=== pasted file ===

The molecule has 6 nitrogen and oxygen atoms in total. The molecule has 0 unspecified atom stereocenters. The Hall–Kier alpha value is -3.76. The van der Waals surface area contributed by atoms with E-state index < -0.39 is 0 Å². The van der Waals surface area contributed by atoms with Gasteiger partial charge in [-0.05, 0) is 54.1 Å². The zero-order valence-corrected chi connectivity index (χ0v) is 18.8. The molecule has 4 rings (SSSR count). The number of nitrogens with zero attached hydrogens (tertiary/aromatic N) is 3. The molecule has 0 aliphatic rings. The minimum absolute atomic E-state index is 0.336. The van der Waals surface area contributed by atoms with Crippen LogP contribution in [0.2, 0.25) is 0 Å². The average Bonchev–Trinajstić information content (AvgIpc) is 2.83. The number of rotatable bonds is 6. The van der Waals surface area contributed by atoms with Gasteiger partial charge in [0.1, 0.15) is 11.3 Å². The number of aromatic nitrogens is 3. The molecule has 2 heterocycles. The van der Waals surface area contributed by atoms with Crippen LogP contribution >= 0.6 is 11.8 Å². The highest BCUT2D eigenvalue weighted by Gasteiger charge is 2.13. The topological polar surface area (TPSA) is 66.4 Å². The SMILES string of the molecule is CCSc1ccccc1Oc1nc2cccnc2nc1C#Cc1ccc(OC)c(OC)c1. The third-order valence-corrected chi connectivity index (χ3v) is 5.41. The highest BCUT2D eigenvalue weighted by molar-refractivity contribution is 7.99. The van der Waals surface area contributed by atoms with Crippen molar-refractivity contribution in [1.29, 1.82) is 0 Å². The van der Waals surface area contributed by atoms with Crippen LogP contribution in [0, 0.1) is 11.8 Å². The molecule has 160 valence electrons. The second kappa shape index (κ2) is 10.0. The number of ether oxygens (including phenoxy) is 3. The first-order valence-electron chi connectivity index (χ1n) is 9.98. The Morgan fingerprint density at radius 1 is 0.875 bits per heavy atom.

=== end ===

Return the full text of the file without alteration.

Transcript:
The molecule has 6 nitrogen and oxygen atoms in total. The molecule has 0 unspecified atom stereocenters. The Hall–Kier alpha value is -3.76. The van der Waals surface area contributed by atoms with E-state index < -0.39 is 0 Å². The van der Waals surface area contributed by atoms with Gasteiger partial charge in [-0.05, 0) is 54.1 Å². The zero-order valence-corrected chi connectivity index (χ0v) is 18.8. The molecule has 4 rings (SSSR count). The number of nitrogens with zero attached hydrogens (tertiary/aromatic N) is 3. The molecule has 0 aliphatic rings. The minimum absolute atomic E-state index is 0.336. The van der Waals surface area contributed by atoms with Crippen LogP contribution in [0.2, 0.25) is 0 Å². The average Bonchev–Trinajstić information content (AvgIpc) is 2.83. The number of rotatable bonds is 6. The van der Waals surface area contributed by atoms with Gasteiger partial charge in [0.1, 0.15) is 11.3 Å². The number of aromatic nitrogens is 3. The molecule has 2 heterocycles. The van der Waals surface area contributed by atoms with Crippen LogP contribution >= 0.6 is 11.8 Å². The highest BCUT2D eigenvalue weighted by Gasteiger charge is 2.13. The topological polar surface area (TPSA) is 66.4 Å². The SMILES string of the molecule is CCSc1ccccc1Oc1nc2cccnc2nc1C#Cc1ccc(OC)c(OC)c1. The third-order valence-corrected chi connectivity index (χ3v) is 5.41. The highest BCUT2D eigenvalue weighted by molar-refractivity contribution is 7.99. The van der Waals surface area contributed by atoms with Crippen molar-refractivity contribution in [1.29, 1.82) is 0 Å². The van der Waals surface area contributed by atoms with Crippen LogP contribution in [0, 0.1) is 11.8 Å². The molecule has 160 valence electrons. The second kappa shape index (κ2) is 10.0. The number of ether oxygens (including phenoxy) is 3. The first-order valence-electron chi connectivity index (χ1n) is 9.98. The Morgan fingerprint density at radius 1 is 0.875 bits per heavy atom.